Consumer Finance Insights
February 27, 2017

FTC Reaches $1.7 Million Settlement with Final Defendant in Mortgage Relief Scheme

On February 23, 2017, the Federal Trade Commission (FTC) announced that it entered into a settlement with the final individual defendant in an alleged mortgage relief scheme worth over $1.7 million.

As a result of a joint federal-state enforcement sweep known as “Operation Mis-Modification,” the FTC filed a complaint in 2014 (and an amended complaint) against six defendants for violations of federal law.  According to the FTC, the defendants violated Section 5(a) the FTC Act, 15 U.S.C. § 45(a), which prohibits unfair or deceptive commercial acts or practices, by falsely representing that they could help lower consumer mortgage payments and interest rates, and falsely claiming to be associated with government agencies or the consumers’ lenders or servicers.  The FTC further alleged that the defendants charged illegal advance fees for their services in violation of  the Mortgage Assistance Relief Services (MARS) Rule, 16 C.F.R. Part 322, recodified as 12 C.F.R. Part 1015 (Regulation O), which bans the collection of fees for mortgage foreclosure rescue and loan modification services until homeowners have an acceptable written offer from their lender or servicer.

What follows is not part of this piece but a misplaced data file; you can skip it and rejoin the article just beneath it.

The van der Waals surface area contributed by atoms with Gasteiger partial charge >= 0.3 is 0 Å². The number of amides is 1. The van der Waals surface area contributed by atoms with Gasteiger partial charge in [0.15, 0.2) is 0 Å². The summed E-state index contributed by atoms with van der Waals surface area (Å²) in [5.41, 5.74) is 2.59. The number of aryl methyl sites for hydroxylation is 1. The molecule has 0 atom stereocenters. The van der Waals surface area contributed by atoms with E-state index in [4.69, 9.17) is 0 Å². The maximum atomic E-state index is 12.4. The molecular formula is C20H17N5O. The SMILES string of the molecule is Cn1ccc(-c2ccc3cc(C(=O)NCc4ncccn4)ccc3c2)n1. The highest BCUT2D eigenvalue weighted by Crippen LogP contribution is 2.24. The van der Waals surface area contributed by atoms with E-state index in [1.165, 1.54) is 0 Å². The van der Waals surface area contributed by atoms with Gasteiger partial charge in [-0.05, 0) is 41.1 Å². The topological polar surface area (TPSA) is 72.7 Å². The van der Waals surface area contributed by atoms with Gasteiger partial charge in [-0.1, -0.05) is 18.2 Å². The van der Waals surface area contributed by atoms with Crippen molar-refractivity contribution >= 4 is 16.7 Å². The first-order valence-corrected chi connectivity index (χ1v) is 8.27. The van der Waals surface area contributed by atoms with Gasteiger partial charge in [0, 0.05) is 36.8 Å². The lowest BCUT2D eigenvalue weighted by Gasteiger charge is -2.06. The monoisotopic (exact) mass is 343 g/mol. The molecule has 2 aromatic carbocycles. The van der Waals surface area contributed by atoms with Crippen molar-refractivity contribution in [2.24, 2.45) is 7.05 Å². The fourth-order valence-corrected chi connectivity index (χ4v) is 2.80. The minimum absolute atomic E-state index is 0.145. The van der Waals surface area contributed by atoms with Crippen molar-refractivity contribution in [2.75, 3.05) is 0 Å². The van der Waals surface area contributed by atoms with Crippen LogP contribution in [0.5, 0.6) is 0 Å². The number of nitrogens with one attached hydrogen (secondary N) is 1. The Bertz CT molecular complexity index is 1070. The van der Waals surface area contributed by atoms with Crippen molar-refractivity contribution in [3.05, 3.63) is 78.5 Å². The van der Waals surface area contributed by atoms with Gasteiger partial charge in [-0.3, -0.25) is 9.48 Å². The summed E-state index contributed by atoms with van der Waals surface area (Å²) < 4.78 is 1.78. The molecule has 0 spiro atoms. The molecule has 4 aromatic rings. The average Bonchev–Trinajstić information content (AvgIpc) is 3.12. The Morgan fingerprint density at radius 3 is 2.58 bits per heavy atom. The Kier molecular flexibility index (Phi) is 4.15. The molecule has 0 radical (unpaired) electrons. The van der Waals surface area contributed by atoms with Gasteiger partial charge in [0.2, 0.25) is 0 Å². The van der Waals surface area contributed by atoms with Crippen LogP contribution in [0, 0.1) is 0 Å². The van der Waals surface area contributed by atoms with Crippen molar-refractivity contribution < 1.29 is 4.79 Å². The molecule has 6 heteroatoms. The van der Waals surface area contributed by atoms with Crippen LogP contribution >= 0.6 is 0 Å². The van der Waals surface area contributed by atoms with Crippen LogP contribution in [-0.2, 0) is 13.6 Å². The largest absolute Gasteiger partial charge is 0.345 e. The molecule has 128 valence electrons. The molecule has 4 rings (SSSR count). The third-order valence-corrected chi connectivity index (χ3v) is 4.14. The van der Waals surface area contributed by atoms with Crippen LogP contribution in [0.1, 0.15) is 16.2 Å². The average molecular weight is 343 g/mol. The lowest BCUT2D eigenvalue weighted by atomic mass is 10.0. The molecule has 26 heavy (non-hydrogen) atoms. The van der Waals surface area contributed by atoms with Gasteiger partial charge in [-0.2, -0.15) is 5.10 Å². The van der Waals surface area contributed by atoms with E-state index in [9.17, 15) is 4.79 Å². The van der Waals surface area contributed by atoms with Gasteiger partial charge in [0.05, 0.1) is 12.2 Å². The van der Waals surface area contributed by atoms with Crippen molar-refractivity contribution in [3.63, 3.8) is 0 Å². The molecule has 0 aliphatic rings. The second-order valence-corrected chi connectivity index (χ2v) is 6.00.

In September 2016, the U.S. District Court for the Central District of California granted summary judgment against one individual defendant and entered default judgments against four others, which Enforcement Watch reported on here.  Litigation against the final defendant continued until the court entered Stipulated Order of settlement on February 21, 2017.  As part of the settlement, the defendant was permanently banned from advertising or offering any secured and unsecured debt relief products and services; prohibited from making misrepresentations relating to financial and other products and services; and held liable for $1,784,864, jointly and severally with the other defendants, as restitution.  At this time, the defendant was only ordered to pay the FTC $105,487.  The remainder of the judgment was suspended based on a review of the defendant’s financial representations.

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